Cinnamon Stillwell

I’m the West Coast Representative for Campus Watch, a project of the Middle East Forum that focuses on Middle East studies. I was a political columnist for (San Francisco Chronicle online) from 2004-2008. I've written for the American Thinker, Frontpage Magazine, Family Security Matters, Accuracy In Media, Newsbusters, Israel National News, The Jewish Policy Center, J-The Jewish News Weekly of N. CA, Intellectual Conservative and many others. More info at

Tuesday, April 26, 2011

'Litigating Palestine' at a Public-supported Law School

Writing for Campus Watch at American Thinker, Stephen Schwartz reports on a recent conference at the Hastings School of Law. True to form, participants represented an intellectual homogeneity that would have once been thought scandalous but which is now a route to scandal. Here are his opening paragraphs:

The University of California's Hastings College of the Law recently demonstrated its utility in the "lawfare" offensive against Israel by hosting a conference on March 25-26, 2011, titled, "Litigating Palestine: Can Courts Secure Palestinian Rights?" The event drew about 75 law students, faculty members, and pro-Arab activists. Police were present at the entrances to the building, as well as at the door of a second room where the proceedings were visible on video, and a large sign warned that disruptive individuals would be excluded.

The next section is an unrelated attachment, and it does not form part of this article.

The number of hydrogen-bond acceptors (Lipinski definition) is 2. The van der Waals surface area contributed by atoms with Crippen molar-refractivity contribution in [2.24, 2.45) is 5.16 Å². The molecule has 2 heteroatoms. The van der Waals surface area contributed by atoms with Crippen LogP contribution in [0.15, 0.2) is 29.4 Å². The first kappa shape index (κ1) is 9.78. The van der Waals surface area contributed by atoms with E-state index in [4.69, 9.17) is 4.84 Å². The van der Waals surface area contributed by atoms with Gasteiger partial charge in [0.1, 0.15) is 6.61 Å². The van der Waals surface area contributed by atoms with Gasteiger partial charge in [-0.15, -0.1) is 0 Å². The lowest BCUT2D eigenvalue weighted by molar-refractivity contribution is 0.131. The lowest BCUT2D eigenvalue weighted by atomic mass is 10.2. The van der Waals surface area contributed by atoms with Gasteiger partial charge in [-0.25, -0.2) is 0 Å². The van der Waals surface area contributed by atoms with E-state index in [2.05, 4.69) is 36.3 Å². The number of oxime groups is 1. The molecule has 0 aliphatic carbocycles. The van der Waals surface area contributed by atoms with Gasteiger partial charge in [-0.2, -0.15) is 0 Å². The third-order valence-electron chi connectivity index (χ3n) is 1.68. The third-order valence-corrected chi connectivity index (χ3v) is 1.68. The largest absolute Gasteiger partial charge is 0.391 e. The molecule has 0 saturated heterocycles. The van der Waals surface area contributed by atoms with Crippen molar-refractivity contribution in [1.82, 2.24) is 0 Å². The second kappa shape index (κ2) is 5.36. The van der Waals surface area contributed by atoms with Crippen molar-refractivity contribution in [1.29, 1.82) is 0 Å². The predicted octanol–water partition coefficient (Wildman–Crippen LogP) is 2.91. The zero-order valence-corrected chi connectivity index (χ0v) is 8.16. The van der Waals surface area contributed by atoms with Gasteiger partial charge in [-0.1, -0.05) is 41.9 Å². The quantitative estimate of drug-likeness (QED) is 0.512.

Hastings was to officially cosponsor the conference, with a welcoming address by its dean, Frank Wu. But both were canceled after local Jewish leaders expressed their objections to the one-sided character of the conference in a meeting with Wu and other Hastings officials.

Hastings faculty opposed the decision to withdraw sponsorship, and law professor George Bisharat, who set up the conference, told Bob Egelko at the San Francisco Chronicle that "opponents had wrongly accused the conference of 'Israeli-bashing.'" In fact, that's exactly what took place at the conference. The anti-Israeli rhetoric of the participants was notably extreme, and even bizarre.

To read the rest of this essay, please click here.

Cross-posted from Winfield Myers at the Campus Watch blog


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